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CY´MBIUM (κυμβίον, κύμβος, κύμβη) was a kind of small cup, according to Didymus and Nicander (ap. Ath. 481e), not round but long (ἐπίμηκες, which does not mean “high” procera, as Macrobius, Macr. 5.21, translates it), and narrow (στενόν), without handles (χωπὶς ὠτίων). Dorotheus (ap. Ath. 481d) says it belonged to the class of cups which were deep (βαθέων), high (ὀρθῶν), without base or handles. Thus there were two very different shapes of cymbia, agreeing in not having handles; and this diversity of shape may be paralleled by that of the bowls of our wine-glasses, but of course the cymbia had not bases like the latter. They appear to have been constantly employed for drinking unmixed wine from (ἄκρατος, Philemon, 84; Anaxandrides, 3, ed. Kock), and fulfilled the functions of a cyathus in ladling out the wine from the crater into the cups; see Eratosthenes (ap. Ath. 482b), who says that the κυμβίον was a κυαθῶδες ἀγγεῖον. They were much used (Ath. 481-2), but only among the wealthy (Dem. Mid. p. 558.133; 565.158). Though generally employed for wine, yet we find them in Virgil (Aen. 3.65) holding milk. They were made of various valuable materials: chrysoprase (Plin. Nat. 32.113), silver with embossed work (Verg. A. 5.267), and the embossed work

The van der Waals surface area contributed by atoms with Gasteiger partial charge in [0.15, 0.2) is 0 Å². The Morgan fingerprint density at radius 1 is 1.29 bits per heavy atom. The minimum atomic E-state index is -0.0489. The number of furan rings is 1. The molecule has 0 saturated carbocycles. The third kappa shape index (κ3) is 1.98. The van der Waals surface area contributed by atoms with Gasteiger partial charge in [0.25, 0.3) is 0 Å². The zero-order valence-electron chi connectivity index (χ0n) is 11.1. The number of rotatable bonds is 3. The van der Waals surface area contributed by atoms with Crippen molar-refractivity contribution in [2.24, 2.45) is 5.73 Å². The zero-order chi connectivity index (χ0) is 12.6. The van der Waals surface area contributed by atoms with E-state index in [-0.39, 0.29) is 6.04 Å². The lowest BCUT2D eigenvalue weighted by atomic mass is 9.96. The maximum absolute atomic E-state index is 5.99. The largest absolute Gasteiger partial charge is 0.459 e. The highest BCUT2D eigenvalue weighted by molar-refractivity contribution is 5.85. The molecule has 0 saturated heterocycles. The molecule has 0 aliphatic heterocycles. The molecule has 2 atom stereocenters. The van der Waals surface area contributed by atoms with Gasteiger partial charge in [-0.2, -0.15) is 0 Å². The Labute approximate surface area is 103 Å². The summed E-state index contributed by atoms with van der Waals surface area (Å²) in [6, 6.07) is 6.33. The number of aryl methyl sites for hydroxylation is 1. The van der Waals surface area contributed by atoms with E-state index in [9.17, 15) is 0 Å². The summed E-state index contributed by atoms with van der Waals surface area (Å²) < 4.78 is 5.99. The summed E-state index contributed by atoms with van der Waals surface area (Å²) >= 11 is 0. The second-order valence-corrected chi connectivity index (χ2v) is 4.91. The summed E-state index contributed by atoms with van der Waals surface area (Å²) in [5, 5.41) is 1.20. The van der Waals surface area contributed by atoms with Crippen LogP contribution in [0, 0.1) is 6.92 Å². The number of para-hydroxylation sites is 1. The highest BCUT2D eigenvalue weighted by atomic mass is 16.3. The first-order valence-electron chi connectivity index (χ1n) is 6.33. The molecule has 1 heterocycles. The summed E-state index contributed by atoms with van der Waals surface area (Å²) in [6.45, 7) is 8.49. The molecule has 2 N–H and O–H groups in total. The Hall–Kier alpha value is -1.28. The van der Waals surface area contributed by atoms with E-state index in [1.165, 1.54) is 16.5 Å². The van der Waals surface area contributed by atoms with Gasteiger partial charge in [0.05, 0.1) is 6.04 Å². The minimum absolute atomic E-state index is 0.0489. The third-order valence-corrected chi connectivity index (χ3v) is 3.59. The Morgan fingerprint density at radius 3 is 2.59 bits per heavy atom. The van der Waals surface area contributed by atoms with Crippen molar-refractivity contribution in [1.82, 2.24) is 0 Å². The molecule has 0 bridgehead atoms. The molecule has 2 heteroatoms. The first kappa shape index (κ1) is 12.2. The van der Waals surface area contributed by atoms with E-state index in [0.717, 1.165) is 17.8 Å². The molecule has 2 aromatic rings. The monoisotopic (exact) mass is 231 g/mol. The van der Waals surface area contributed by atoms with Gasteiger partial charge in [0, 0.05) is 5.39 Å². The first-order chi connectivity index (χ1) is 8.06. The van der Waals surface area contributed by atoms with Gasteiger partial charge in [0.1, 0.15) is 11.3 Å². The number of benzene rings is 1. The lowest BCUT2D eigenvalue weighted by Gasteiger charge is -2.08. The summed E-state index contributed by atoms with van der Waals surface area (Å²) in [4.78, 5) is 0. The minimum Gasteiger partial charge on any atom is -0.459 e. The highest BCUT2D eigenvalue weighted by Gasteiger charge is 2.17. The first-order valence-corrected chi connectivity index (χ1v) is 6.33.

Cymbium. (Panofka.)

was sometimes of gold (Alexis, 95, ed. Kock; Dig. 34, 2, 31, 1), Saguntine clay (Mart. 8.6, 2). The meaning is derived from κυμβη, “a boat” (Soph. Fragm. 129): see Didymus ap. Ath. 481f, Fest. 51. 10, and compare ἄκατος [p. 1.592]and τριήρης, and such usages as our “butter-boat,” &c. For the converse we have γαυλὸς and σκάφη, and “vessel” applied to a ship. The above specimen from Panofka (Recherches, &100.5.75) may possibly be an example of the first kind (cf. Birch, p. 379). The inscription is πρόπινε μὴ κατθῇς, “Drink; do not lay me down.”


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